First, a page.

A Press release Monday revealed the availability of an FBI agent who tried to block threats from the “Hafnium” group and others on Microsoft Exchange servers earlier this year. Right patches and to alleviate the problem for many, there were several servers left as the attackers set up internet shells to continue their remote access. Investigations say the bullets would have been difficult for other supervisors to detect and remove on their own.
FBI Hafnium bullets especially (e.g. is described in criminal cases), as it identifies them on the server with the US, accessing them remotely using passwords that they verify and issuing an order to remove themselves, disrupting the group’s demands. An investigative order requested by the FBI allowed it to do so, delaying notifying server administrators. It received permission on April 9th to carry out the project for up to 14 days, as well as permission to delay the notice for 30 days.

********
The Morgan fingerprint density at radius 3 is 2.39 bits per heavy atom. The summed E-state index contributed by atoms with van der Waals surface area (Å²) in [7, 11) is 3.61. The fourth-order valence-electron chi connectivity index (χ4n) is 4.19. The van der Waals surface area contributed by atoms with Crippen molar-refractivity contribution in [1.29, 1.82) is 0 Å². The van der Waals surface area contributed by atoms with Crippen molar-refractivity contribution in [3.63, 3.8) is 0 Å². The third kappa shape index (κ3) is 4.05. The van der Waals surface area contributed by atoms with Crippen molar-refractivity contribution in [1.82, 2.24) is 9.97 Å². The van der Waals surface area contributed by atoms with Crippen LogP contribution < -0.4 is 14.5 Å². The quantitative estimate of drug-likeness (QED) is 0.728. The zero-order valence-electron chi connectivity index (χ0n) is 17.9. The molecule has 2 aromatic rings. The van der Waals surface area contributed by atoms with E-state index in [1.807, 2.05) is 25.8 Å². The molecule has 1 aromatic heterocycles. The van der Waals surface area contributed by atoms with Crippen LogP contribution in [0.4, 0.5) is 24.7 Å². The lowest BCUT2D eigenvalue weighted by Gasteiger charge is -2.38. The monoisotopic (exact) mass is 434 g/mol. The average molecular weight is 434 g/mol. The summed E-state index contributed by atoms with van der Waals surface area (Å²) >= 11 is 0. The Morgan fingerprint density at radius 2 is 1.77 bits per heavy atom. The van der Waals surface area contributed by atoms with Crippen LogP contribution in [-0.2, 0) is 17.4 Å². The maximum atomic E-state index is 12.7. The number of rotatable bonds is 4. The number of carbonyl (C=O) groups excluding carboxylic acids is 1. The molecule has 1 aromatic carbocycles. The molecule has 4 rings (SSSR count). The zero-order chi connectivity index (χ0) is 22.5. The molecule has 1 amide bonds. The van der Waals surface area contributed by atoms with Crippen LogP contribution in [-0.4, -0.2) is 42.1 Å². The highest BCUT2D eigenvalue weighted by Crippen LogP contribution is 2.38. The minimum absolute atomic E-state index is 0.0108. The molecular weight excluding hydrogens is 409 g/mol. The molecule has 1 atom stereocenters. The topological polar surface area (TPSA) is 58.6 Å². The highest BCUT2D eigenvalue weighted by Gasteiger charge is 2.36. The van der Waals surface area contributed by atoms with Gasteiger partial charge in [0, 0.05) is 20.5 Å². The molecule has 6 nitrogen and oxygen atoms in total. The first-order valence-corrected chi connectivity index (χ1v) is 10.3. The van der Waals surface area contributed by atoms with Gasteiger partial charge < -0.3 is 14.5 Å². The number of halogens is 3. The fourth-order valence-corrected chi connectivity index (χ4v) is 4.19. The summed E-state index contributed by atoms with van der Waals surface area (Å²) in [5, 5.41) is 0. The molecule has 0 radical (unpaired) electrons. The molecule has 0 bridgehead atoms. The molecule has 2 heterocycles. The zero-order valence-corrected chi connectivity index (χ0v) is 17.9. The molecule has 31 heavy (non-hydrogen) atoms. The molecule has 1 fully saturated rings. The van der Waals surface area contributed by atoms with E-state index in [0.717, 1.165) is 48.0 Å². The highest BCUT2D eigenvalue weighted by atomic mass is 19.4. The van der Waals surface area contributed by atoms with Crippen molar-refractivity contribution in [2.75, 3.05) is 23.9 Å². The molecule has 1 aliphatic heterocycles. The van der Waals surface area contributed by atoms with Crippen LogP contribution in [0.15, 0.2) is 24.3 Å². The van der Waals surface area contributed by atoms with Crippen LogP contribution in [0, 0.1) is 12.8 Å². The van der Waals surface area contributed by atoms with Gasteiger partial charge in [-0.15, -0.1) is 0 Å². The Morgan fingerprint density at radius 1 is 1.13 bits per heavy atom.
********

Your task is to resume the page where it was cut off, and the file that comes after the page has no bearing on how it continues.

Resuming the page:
According to the Justice Department, “The project did a great job of copying and removing the bullets. However, it did not address any issues with Microsoft Exchange Server for zero days or search or remove any criminal or malicious tools that hackers may have lost to cybercriminals. “
The FBI now claims to be sending email to the owners of the servers and is “attempting to provide court-ordered information to all or computer users who have removed the bullets from the hijacker.” Although we do not know the first FBI action on government servers after an attack, Wires Kim Zetter describes how it worked on the Coreflood botnet in 2011 by sending an order to the infected machine to close, as well as by the court. The Department of Justice and Microsoft have not commented on the matter in public.